Perhaps the most vivid way to view a losing streak from an NHL player's perspective is as an annual bout of flu - unpleasant, dispiriting, and, one hopes, temporary.
Listen to players, and some of the symptoms even sound proximate: lethargy, sleeplessness, irritability, food tastes differently.
"You walk out after games in a terrible mood, you wake up cranky, it's draining emotionally, which also makes it hard physically. And it's worse when you're on the road," is how Montreal Canadiens forward Mathieu Darche put it.
The Habs went on a dismal 2-5 holiday season road trip and have emerged as winners in just three of their past 12 games. Only the New Jersey Devils, the league's cellar-dwellers, have been worse over the same span.
But like a recovering patient, the Canadiens are starting to get the feeling that the worst of it is behind them - to stick with the theme, the Devils are probably due a lengthy hospital stay, but that's another story.
Though the Habs players are clearly out of sorts over their recent run of form, they are merely the latest victims of a bug that infects all dressing rooms at some point during an 82-game season.
In HBO's fly-on-the-wall documentary 24/7, Washington Capitals coach Bruce Boudreau philosophized in the midst of an eight-game losing string that the current Stanley Cup champion Chicago Blackhawks lost nine straight in their championship season.
"The key is how long it takes you to come out of it, and how you use it [going forward]" said Darche, a 34-year-old veteran of 10 pro seasons. "It's also the kind of thing that usually leads to a lot more bickering in the room, but that hasn't really happened in here this time. We've been through it before."
Last weekend's overtime loss to the Atlanta Thrashers, themselves mired in a relative dry spell, was a step forward for the Canadiens, who are entering what might be termed an important, if not crucial, series of games.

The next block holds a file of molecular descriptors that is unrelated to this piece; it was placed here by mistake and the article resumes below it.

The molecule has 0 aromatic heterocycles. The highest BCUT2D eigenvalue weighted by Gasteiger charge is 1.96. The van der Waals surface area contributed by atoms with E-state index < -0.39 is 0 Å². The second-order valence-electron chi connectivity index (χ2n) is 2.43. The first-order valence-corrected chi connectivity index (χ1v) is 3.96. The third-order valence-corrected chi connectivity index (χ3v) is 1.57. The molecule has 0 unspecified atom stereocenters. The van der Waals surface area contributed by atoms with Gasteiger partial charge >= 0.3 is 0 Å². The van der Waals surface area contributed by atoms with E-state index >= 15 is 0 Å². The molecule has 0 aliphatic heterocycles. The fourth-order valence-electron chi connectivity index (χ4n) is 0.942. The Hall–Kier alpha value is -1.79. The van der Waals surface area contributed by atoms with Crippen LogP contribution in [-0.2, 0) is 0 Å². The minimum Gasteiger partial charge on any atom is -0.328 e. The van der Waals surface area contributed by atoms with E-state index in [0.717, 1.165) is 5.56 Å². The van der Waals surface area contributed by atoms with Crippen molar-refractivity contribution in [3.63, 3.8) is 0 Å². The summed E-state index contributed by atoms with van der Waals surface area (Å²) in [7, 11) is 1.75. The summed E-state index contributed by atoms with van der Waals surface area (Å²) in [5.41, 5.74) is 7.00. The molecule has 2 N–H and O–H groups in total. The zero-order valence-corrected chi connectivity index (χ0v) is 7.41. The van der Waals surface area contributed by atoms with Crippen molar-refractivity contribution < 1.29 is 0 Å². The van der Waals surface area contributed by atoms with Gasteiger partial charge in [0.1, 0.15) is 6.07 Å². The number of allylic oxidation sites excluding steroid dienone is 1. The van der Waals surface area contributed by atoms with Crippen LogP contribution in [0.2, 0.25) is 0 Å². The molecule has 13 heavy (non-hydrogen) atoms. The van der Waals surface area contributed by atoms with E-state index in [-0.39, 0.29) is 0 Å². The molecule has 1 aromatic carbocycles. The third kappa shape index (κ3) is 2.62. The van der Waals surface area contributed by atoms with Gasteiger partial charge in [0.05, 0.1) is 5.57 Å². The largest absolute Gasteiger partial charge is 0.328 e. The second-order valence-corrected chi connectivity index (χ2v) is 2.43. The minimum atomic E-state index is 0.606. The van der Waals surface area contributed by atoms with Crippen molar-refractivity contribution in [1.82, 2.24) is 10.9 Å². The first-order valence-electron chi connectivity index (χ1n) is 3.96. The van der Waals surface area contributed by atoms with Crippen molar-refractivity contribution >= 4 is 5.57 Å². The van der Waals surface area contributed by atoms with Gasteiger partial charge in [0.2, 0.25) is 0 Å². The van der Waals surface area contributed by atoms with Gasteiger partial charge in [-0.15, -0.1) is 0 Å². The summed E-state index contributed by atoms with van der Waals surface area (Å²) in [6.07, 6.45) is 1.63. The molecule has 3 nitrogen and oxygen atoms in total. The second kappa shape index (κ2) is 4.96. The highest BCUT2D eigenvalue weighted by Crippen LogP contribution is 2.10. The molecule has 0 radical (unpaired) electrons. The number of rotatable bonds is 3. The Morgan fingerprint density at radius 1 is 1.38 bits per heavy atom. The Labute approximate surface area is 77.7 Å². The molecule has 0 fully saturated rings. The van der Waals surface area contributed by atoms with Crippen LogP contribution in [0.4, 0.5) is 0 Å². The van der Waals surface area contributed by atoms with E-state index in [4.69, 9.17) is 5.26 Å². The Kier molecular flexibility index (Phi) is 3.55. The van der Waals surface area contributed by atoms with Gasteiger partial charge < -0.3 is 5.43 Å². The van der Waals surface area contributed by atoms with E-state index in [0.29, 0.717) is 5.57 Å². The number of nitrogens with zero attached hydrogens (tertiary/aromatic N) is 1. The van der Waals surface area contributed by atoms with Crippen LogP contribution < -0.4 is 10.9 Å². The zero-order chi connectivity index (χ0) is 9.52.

Goaltender Carey Price, whose play has sagged along with his team's win-loss record - to add insult to injury it was announced on Tuesday he lost out to Pittsburgh's Marc-André Fleury in all-star voting - said a lighter January schedule that sees them play only four road games should help put things right.
"It's a lot better to sit in your own house doing whatever … instead of sitting on a hotel bed watching television all day," said the 23-year-old.
Price is 2-7-1 since Dec. 10 and said after Sunday's defeat that "I have to play better." He allowed that his league-high 36 starts have taken a physical and mental toll, and that he hasn't had as much time as he'd like in recent weeks to work on the nuances of his game in practice - the Habs played 15 games in December, but have four fewer on the schedule this month.
"You need that time to spend to do little things, it's kind of essential. I never thought that before, but it's a big part of the game," Price said. "Like plays around the crease. It can be an adjustment of as little as six inches. You could be six inches deep, and that can make six inches in the corner open up … it can be a big difference in a game."
And so begins a stretch of games that could help determine whether the Habs look ahead to spring with home-ice advantage on their minds or whether the road to the playoffs will require the late-season scrambling of the past two seasons.
The Canadiens' next five games are against conference opponents, all of whom are ahead in the standings.
First up on Thursday are the Pittsburgh Penguins, who had a 2-5-1 stretch before ripping off a 15-game unbeaten run.
After that comes a Saturday tilt against Boston (who have had a pair of 1-3-1 slides) and a re-match with the Pens that splits a home-and-home series next week against the New York Rangers (who are trying to avoid their first three-loss string of the season on Wednesday against Carolina).
"We know we've got some good teams coming … we just have to stick to the game plan and execute," said defenceman P.K. Subban.